Responsive or Adaptive Web Design?

Responsive or Adaptive Web Design?
  • 17 September 2013
  • Web Design
  • This post was written exclusively for PV.M Garage by admin
  • Comment (1)»

The age of mobile marketing is upon us. With mobile users accounting for 30 to 50 percent of online traffic, commercial websites cannot afford to ignore the small screen market. The shift to mobile access led the World Wide Web Consortium (W3C) to recommend that website designers strive to make the same information and services available to users across multiple devices and screen sizes.

Trouble is, your carefully designed website, which looks so beautiful and accessible on a PC monitor, may look like a crowded mess on a mobile device. To meet what W3C calls a One Web Approach you need to make significant changes to your site design. You have the choice of two related strategies: adaptive or responsive web design.

Responsive Web Design (RWD)

Responsive web design, or RWD, works by responding to the viewing device, altering the size and appearance of the website to fit any screen on any device. A website designed using RWD is a little like a jigsaw problem, where flexible grid pieces resize and fit together as needed.

RWD uses CSS media queries to determine the viewer’s screen size and choose how to render content. So if your website includes a list of private rehab centers, the list resizes itself for optimum reading.

RWD enables your webmaster to use HTML and CSS, tools with which most designers are quite familiar. On the downside, RWD sites can look fragmented on some screens, and incorporating responsive web design usually requires a complete site redesign.

Adaptive Web Design (AWD)

Adaptive web design (AWD) takes a slightly different approach to multiple screen sizes. Instead of trying to adapt to every potential screen size, AWD adapts to fit a predetermined set of screen sizes.

This means AWD won’t display well on all devices, but it allows the web designer to program for very specific screens. For instance, if most of your viewers use Apple products to view your webpage, AWD allows you to customize for iPad and iPhone screens.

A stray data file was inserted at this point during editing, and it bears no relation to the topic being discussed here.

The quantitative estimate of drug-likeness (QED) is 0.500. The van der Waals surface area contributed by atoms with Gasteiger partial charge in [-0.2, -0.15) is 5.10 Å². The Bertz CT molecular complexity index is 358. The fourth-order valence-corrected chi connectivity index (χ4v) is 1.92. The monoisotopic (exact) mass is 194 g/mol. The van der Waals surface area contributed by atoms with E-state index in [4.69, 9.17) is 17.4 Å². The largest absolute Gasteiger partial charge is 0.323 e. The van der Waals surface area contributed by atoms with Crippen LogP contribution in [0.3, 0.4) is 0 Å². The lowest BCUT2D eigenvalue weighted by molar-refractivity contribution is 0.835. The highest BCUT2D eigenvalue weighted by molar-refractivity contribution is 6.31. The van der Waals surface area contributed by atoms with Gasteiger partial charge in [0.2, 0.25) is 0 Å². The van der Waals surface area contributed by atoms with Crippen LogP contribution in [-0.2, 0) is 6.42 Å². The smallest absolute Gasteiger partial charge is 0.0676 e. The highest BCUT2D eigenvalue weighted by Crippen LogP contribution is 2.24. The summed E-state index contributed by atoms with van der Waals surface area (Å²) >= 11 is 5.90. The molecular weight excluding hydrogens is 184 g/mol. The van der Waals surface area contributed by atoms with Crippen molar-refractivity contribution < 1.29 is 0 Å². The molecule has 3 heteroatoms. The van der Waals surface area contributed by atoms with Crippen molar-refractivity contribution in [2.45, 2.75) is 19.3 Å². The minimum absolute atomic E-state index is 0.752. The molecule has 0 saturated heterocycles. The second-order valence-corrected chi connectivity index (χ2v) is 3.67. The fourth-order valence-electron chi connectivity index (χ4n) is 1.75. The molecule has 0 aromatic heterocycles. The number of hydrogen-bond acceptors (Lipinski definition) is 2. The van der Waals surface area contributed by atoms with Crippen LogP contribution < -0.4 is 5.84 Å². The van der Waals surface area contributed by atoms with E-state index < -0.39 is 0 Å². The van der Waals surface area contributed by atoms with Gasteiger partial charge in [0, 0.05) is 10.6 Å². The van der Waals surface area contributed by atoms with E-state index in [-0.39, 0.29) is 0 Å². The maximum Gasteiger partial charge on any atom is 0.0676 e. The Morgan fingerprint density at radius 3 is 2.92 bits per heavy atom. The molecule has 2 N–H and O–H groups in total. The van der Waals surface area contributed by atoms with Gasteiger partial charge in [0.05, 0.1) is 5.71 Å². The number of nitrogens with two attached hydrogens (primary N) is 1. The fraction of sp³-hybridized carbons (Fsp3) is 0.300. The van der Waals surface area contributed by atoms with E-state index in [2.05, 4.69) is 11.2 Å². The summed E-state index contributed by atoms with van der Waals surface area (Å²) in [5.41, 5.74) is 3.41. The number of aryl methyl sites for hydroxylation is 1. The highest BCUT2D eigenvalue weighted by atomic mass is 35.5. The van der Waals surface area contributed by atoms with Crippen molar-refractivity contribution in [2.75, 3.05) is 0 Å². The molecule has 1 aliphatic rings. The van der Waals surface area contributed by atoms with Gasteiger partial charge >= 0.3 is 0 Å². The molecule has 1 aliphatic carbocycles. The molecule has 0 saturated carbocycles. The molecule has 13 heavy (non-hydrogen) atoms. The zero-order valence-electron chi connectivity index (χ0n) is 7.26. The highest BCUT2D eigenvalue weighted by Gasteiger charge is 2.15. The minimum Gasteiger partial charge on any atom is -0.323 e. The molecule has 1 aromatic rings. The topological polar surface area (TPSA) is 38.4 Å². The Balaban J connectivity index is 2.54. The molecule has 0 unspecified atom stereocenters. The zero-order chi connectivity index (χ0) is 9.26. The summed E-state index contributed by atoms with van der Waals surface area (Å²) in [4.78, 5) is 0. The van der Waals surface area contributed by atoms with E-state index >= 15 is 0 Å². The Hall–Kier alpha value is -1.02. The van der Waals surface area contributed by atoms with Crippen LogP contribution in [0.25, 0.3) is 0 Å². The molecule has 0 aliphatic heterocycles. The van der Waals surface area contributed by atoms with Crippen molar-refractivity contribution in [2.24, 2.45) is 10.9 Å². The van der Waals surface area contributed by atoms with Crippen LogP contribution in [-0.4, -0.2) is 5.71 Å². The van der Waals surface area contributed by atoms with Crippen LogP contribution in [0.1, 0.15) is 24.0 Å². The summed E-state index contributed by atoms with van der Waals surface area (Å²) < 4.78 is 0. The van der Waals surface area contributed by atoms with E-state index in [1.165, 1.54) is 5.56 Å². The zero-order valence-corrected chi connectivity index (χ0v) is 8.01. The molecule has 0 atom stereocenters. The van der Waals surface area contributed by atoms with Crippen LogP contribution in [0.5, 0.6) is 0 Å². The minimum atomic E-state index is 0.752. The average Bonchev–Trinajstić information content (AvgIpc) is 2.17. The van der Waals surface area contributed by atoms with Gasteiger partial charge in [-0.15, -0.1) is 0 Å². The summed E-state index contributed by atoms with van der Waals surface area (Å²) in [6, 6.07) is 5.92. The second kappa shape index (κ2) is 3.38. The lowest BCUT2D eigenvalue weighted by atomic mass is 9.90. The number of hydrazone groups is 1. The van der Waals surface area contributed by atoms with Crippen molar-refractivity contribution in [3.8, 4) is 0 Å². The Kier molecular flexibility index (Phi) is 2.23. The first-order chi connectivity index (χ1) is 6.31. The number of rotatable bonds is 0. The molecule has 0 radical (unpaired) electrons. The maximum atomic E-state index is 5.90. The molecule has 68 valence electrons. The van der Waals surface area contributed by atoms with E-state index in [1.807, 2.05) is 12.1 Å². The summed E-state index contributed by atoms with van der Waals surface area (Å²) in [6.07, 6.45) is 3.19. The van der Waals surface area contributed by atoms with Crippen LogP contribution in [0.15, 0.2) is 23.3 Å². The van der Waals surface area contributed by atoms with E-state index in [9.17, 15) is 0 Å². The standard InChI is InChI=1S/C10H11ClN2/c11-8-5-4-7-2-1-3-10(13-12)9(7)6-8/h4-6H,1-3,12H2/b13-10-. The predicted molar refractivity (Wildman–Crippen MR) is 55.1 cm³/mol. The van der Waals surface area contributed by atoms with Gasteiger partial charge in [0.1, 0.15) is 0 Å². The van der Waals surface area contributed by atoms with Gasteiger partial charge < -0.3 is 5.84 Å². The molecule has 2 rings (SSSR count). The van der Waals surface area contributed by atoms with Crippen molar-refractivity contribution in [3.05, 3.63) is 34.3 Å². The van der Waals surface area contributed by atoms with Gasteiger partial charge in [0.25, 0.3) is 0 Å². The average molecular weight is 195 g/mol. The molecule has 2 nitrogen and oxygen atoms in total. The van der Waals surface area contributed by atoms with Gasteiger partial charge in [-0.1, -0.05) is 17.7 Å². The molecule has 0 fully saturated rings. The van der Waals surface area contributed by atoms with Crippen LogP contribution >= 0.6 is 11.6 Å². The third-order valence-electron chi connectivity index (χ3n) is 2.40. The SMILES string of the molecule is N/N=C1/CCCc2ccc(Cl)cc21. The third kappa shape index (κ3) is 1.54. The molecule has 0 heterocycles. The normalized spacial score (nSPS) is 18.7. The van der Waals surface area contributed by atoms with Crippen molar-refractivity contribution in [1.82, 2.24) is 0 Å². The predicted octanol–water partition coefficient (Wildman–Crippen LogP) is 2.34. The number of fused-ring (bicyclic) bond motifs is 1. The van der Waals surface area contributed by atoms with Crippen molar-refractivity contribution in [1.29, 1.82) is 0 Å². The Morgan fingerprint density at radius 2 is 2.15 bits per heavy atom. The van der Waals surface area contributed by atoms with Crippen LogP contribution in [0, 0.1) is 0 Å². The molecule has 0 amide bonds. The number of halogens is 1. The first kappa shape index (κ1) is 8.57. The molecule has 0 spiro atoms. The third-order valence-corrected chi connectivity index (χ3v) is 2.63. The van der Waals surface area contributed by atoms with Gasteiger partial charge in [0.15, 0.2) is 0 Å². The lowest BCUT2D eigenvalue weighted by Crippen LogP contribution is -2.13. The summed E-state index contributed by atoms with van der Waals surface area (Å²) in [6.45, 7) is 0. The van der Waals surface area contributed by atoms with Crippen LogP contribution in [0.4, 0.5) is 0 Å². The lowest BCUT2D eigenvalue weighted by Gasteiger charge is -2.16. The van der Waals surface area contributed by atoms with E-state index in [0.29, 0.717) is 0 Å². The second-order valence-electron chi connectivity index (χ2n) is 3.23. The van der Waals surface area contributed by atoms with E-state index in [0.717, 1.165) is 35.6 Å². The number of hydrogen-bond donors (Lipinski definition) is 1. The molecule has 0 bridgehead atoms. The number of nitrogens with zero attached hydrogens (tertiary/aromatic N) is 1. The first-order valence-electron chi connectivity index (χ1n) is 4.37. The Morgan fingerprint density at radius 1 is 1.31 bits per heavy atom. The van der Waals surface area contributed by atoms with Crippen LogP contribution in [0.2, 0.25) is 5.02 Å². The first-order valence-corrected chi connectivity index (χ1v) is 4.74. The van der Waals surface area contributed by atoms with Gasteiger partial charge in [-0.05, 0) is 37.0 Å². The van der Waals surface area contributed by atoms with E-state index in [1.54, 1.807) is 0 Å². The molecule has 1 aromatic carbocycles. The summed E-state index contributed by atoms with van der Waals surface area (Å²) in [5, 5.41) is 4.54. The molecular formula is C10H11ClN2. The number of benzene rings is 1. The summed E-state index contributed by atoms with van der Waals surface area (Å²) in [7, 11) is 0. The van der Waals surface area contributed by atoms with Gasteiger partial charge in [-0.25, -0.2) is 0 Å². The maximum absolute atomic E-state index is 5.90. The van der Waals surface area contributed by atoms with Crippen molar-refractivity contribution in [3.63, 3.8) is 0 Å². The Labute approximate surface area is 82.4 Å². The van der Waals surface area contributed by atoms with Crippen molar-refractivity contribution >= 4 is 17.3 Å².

While RWD can look jagged and forced on some screens, AWD opts for quality over quantity. The choice has its own drawbacks however. AWD requires heavy use of JavaScript, meaning some devices will have issues, and it might not be the easiest page for a search engine to crawl.

On the other hand, AWD allows you to alter image quality to match a given screen’s limitations, and can use your existing site’s template as a base for mobile screen optimization, so you don’t have to rebuild your website from scratch.

Two Design Options… for Now

At present, AWD and RWD are the two most popular and accessible design solutions for businesses wanting to maximize the experience of mobile users. Whichever you choose depends heavily on your own needs, and it’s likely more options will develop as users, already obsessed with mobile use, increasingly switch to on-the-go devices to access online information.

Aaron Walker works in the design and development fields as well as blogging in his spare time.

Author: admin

website design and development

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